I can't think of a reason that would be acceptable. This means I can't reliably do operations with converted reals/doubles :( This is also weird: double a = 0.65; real b = a + 0.1;
Here, you're computing "a + 0.1" using double, then converting it to real
b -= 0.1;
assert(b == a); // fails

real c = a;
c += 0.1;
Here, you converted a to real, then you add 0.1 using real.
c -= 0.1;
assert(c == a); // passes
Which could explain that rounding errors wind up different and make one assertion pass while the other fails. Jerome - -- +------------------------- Jerome M. BERGER ---------------------+ | mailto:jeberger free.fr | ICQ: 238062172 | | http://jeberger.free.fr/ | Jabber: jeberger jabber.fr | +---------------------------------+------------------------------+ -----BEGIN PGP SIGNATURE----- Version: GnuPG v1.4.7 (GNU/Linux) iD8DBQFHm4y1d0kWM4JG3k8RAgfQAKC3LwsQfklEVT+cP2w3HrR/xtK6JACfdPr9 PQIwRTbf2zyhpst9zdeZn9s= =RA4Q -----END PGP SIGNATURE-----
The problem I'm having is that we are comparing the same numerical value for equality, and getting a (logically) false result.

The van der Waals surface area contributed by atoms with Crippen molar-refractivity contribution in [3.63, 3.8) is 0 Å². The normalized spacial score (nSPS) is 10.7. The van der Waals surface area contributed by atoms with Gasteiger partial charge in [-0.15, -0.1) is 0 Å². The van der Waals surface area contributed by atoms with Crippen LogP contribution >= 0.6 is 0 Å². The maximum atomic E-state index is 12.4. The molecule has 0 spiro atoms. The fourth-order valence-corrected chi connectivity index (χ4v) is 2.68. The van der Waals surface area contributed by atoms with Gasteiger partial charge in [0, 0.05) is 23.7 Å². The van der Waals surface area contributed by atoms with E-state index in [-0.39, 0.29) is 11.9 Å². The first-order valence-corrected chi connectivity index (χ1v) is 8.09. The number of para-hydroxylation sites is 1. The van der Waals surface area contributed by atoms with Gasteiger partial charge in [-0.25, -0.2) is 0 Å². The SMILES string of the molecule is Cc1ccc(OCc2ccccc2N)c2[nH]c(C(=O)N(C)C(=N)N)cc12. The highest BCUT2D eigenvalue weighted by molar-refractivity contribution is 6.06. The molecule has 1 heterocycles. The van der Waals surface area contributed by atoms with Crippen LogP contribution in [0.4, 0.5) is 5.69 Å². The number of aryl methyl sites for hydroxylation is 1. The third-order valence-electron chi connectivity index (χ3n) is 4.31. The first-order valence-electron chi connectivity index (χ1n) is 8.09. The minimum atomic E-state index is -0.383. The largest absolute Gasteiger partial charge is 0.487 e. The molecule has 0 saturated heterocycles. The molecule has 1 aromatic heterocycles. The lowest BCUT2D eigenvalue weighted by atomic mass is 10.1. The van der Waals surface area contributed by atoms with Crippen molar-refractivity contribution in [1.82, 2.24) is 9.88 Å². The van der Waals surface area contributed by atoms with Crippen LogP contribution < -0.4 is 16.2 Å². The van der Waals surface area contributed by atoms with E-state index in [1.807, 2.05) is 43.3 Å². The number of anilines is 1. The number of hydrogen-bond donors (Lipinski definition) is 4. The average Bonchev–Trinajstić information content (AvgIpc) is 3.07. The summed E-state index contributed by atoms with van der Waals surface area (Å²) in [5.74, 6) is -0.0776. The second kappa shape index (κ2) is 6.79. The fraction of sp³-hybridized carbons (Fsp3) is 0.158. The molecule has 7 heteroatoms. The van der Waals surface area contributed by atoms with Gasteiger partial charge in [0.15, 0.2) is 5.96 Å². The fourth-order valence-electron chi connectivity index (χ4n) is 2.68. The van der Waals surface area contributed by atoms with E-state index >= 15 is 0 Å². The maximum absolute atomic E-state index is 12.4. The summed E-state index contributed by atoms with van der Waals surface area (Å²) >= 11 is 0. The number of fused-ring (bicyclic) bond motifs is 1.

One tenth is not exactly representable in floating point. Therefore you get rounding errors the moment you try to store .1 in a float/double/real. real can represent 1/10 a bit more accurately than double. So .1 as a double, then cast to a real is not quite the same as .1 that started as a real. Try .125 or 0.0625 and you'll get a good answer. But .1 is bad news for floating point. --bb
Jan 26 2008
"Steven Schveighoffer" <schveiguy yahoo.com> writes:
"Denton Cockburn" wrote
The problem I'm having is that we are comparing the same numerical value
for equality, and getting a (logically) false result.
This is inherent in floating point. This happens in other languages as well. The problem is that .1 is like 1/3 in decimal. Decimal cannot accurately represent 1/3 because it is a repeating decimal (0.3333...). Likewise, floating point, which is base-2, cannot represent all decimal values accurately. For an in-depth explanation, see http://en.wikipedia.org/wiki/Floating_point Skip to the section on Accuracy. To work correctly, you should always compare floating point values by adding some small error. So instead of: assert(x > y) you write const myError = 1e-10; assert(x + myError > y) Equality looks something more like: assert(fabs(x - y) < myError) -Steve
Jan 28 2008
"Steven Schveighoffer" <schveiguy yahoo.com> writes:
"Steven Schveighoffer" wrote
To work correctly, you should always compare floating point values by